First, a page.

I received a lot of generous and interesting feedback from my presentation, QA Role in Scrum – Leveraging Agile for Defect Prevention at PNSQC last October. Some came in the form of written comments on little sheets of paper handed out at the end of the presentations. One that particularly stood out for me was,
“Nice job not demonizing dev.”
I laughed on first reading it. Why would I demonize dev? We’re all on the same team; we all want to create a high quality product. Right? Right. Continue reading
Update February 19, 2014... Another great evening presenting on Agile Quality! This time at AgilePDX in Portland. Many thanks to Diana Larsen for the invite, and to everyone who attended for the great conversation!
Links to the white-paper and slides here (or slides with animation here.)
East coast Agile enthusiasts: Hope to see you in April at QUEST 2014 in Baltimore!
QA Managers get asked all the time, “How long will it take to test it?” Scoping testing is one of the most challenging tasks we face in QA. To understand why, we first need to look at the question itself. What the questioner really means is, “How long will it take for you to tell us it’s okay to ship it?” This is a different question, and a much harder one to answer. …read more >>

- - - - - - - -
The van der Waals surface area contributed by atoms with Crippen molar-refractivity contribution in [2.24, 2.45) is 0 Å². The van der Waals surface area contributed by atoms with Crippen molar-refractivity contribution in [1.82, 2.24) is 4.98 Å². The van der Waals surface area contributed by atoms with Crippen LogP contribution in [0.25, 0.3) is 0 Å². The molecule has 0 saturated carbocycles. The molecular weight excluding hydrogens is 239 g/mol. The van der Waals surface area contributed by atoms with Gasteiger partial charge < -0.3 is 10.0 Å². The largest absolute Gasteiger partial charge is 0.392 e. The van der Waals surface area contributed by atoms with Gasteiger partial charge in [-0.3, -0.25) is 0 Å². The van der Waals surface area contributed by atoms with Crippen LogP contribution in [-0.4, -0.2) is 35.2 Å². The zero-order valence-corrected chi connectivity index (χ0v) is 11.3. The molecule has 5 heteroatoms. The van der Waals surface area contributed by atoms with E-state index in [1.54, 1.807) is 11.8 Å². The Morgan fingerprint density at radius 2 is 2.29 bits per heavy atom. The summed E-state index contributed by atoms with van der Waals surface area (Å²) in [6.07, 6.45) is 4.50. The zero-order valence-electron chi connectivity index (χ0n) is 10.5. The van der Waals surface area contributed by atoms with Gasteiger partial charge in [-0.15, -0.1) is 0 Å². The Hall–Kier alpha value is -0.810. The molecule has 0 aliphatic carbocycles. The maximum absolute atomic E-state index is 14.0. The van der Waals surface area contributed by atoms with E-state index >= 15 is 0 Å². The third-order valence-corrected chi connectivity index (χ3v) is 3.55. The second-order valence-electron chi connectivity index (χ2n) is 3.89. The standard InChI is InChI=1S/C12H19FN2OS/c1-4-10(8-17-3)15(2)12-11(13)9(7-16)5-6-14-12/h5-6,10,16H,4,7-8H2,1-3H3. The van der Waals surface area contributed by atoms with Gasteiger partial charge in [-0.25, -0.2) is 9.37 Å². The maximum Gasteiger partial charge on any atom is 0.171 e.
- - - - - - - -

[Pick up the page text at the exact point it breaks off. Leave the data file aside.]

Test automation, it turns out, is a broad term. The tools with which to do it range from the massive, expensive, infrastructure intensive, to the open source download-and-run. The latter are easy to deploy and make quick use of in an agile environment, but even in this context some suggest the best outcome is achieved by assigning dedicated resources to it. Continue reading
Recently, I did a Google search on “agile test automation”. I’m struggling to figure out how, if at all, test automation fits in to a very agile and loosely structured software development model. I come from a world of three- to twelve-month software release cycles. Where I work now, we release new code to production at least once a week. It’s exciting and invigorating. What I most enjoyed about writing test automation was Continue reading
Our team had another heated debate last week about the definition of Severity vs. Priority in software defect logging. Every bug database I’ve ever used contains the fields Severity and Priority. I’ve always thought of the distinction between the two as pretty straightforward, but it turns out it’s not. (Life would be a lot less interesting if everyone always agreed with us, wouldn’t it?) Some engineers want to use the Severity setting to prioritize bug fixes. And some QA people want to use the Priority setting to tell engineers which bugs to fix first. I don’t subscribe to either of those uses of the fields. … find out why >>